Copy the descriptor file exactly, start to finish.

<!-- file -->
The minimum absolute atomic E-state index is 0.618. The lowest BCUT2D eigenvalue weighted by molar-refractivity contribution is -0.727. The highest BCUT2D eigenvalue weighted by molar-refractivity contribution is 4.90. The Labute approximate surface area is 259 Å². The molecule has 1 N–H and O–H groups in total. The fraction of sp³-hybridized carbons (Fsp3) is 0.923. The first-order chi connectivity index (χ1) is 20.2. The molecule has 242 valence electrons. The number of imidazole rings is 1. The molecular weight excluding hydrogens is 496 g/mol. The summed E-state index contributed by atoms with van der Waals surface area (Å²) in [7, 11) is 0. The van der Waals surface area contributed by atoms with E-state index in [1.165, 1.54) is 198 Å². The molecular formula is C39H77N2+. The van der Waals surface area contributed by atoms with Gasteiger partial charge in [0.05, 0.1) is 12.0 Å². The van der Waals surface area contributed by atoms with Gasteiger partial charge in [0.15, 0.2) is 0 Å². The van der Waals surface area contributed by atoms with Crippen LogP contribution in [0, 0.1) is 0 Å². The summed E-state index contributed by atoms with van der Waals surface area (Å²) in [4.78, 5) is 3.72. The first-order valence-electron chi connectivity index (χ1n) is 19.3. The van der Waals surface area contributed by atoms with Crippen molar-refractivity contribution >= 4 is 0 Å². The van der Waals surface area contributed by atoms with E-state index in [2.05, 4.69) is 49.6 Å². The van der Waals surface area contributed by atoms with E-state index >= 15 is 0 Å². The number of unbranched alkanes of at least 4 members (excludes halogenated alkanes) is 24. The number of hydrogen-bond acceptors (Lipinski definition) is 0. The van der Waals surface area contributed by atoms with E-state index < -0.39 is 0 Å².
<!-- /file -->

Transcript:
The minimum absolute atomic E-state index is 0.618. The lowest BCUT2D eigenvalue weighted by molar-refractivity contribution is -0.727. The highest BCUT2D eigenvalue weighted by molar-refractivity contribution is 4.90. The Labute approximate surface area is 259 Å². The molecule has 1 N–H and O–H groups in total. The fraction of sp³-hybridized carbons (Fsp3) is 0.923. The first-order chi connectivity index (χ1) is 20.2. The molecule has 242 valence electrons. The number of imidazole rings is 1. The molecular weight excluding hydrogens is 496 g/mol. The summed E-state index contributed by atoms with van der Waals surface area (Å²) in [7, 11) is 0. The van der Waals surface area contributed by atoms with E-state index in [1.165, 1.54) is 198 Å². The molecular formula is C39H77N2+. The van der Waals surface area contributed by atoms with Gasteiger partial charge in [0.05, 0.1) is 12.0 Å². The van der Waals surface area contributed by atoms with Gasteiger partial charge in [0.15, 0.2) is 0 Å². The van der Waals surface area contributed by atoms with Crippen LogP contribution in [0, 0.1) is 0 Å². The summed E-state index contributed by atoms with van der Waals surface area (Å²) in [4.78, 5) is 3.72. The first-order valence-electron chi connectivity index (χ1n) is 19.3. The van der Waals surface area contributed by atoms with Crippen molar-refractivity contribution >= 4 is 0 Å². The van der Waals surface area contributed by atoms with E-state index in [2.05, 4.69) is 49.6 Å². The van der Waals surface area contributed by atoms with E-state index >= 15 is 0 Å². The number of unbranched alkanes of at least 4 members (excludes halogenated alkanes) is 24. The number of hydrogen-bond acceptors (Lipinski definition) is 0. The van der Waals surface area contributed by atoms with E-state index < -0.39 is 0 Å².